Get Creative with your Planting Day

So you are ready for your planting day. Do you have seeds? check. soil? check. Seasonal garden plan? check. A group of students who are already fidgety and restless in class? Oh yeah. 

Welcome back to another amazing school year in your Learning Garden! We’re kicking off the  year by highlighting some fun and innovative ways to plan and manage your school’s fall planting day. Whether you’re hoping to involve more community members or increase student investment in the Learning Garden, we’ve got you covered. Check out our suggestions below and share how you’re managing your fall planting day this school year!

  • School or Community Events: The fall semester is jam-packed with school-wide events and celebrations. Capitalize on this back-to-school energy and plan your fall planting day around a particular event that you know will have lots of foot traffic. Invite attendees to help clear the garden of last season’s crops, plant seeds for the upcoming season, and/or water the Learning Garden. Who knows? You might go so far as making your school’s fall planting day a holiday of its own!
  • The Buddy System: Looking to increase classroom participation? Try managing your planting day using “the buddy system”! Invite classrooms of older students to pair up with younger students to work together in the Learning Garden. It’s a great opportunity to give older students leadership roles and build cohesion within your school community. Does this system already exist at your school? Invite those classrooms out to plant or help with any other garden tasks!
  • Practice in the classroom first: Whether you’re stepping up to kindergarten or have years of gardening under your belt, it never hurts to practice before you go out into the Learning Garden. Spend time in the classroom reviewing different planting methods and have students practice “sowing seeds” using materials like sand, rice, or beads. Get reacquainted with garden insects and other creatures by reading books about them in the library or looking at specimen under a microscope. The more background knowledge and context you can provide, the easier it will be to engage students in the Learning Garden. These types of lessons also provide easy ways to make classroom connections in the garden.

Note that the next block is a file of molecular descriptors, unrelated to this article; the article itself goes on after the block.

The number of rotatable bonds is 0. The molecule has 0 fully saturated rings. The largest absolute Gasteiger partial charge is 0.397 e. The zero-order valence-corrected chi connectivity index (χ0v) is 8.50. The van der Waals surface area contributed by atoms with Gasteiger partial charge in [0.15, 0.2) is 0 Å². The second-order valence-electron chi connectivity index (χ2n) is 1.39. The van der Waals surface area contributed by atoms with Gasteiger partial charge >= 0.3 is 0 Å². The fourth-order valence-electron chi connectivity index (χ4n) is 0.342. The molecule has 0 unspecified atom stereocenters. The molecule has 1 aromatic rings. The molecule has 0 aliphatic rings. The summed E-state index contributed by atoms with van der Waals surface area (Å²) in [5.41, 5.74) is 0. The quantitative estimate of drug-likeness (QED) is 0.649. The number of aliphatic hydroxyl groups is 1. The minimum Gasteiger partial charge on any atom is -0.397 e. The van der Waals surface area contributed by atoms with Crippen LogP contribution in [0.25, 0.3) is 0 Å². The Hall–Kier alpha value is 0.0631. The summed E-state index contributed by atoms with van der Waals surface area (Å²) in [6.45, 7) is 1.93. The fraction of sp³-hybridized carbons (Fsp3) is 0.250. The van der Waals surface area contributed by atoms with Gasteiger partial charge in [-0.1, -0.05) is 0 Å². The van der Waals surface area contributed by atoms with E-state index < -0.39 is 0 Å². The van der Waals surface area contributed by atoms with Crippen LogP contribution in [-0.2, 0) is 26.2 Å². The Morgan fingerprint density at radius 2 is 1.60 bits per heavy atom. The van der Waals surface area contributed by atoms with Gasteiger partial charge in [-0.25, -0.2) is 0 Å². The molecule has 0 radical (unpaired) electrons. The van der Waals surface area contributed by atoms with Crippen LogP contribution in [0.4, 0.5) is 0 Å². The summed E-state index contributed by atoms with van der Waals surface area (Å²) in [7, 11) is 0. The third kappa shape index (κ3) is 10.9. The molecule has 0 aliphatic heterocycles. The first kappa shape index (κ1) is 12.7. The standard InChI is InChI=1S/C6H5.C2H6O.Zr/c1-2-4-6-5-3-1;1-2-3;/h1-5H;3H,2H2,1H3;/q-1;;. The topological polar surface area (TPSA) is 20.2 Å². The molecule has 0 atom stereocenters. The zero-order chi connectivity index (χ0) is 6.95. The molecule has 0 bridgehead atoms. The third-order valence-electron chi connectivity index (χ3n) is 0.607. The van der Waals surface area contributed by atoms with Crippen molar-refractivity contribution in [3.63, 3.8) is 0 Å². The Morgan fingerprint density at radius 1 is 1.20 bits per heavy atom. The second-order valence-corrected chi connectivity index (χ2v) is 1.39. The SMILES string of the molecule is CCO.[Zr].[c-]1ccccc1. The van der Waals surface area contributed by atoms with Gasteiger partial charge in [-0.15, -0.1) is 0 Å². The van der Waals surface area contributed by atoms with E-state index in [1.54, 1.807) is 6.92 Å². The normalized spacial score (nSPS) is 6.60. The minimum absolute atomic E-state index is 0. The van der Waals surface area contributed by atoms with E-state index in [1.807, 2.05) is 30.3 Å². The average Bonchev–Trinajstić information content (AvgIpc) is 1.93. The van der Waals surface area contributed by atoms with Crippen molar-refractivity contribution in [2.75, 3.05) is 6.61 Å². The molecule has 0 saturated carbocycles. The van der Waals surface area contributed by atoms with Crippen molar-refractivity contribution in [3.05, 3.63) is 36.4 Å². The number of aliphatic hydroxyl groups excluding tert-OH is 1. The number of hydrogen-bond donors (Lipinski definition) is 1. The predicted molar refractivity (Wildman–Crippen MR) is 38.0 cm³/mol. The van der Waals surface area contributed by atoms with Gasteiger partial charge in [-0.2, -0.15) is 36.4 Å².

• Get the whole school involved: Generate excitement around your planting day by designating classrooms or grade-level bands with certain crops they will be responsible for planting. Encourage these classes to make signs celebrating their group’s fruit or vegetable and hyping up the upcoming planting day. Ask student volunteers to make creative, garden-focused announcements every morning leading up to the planting day. Involving every class in this way means that students have more of a connection to what is happening out in the Learning Garden and feel more invested in the space.

Explore additional resources for planning and managing your school’s planting day by searching “Planting Day” in The Greenhouse, Big Green’s one-stop shop for school garden activities and curriculum.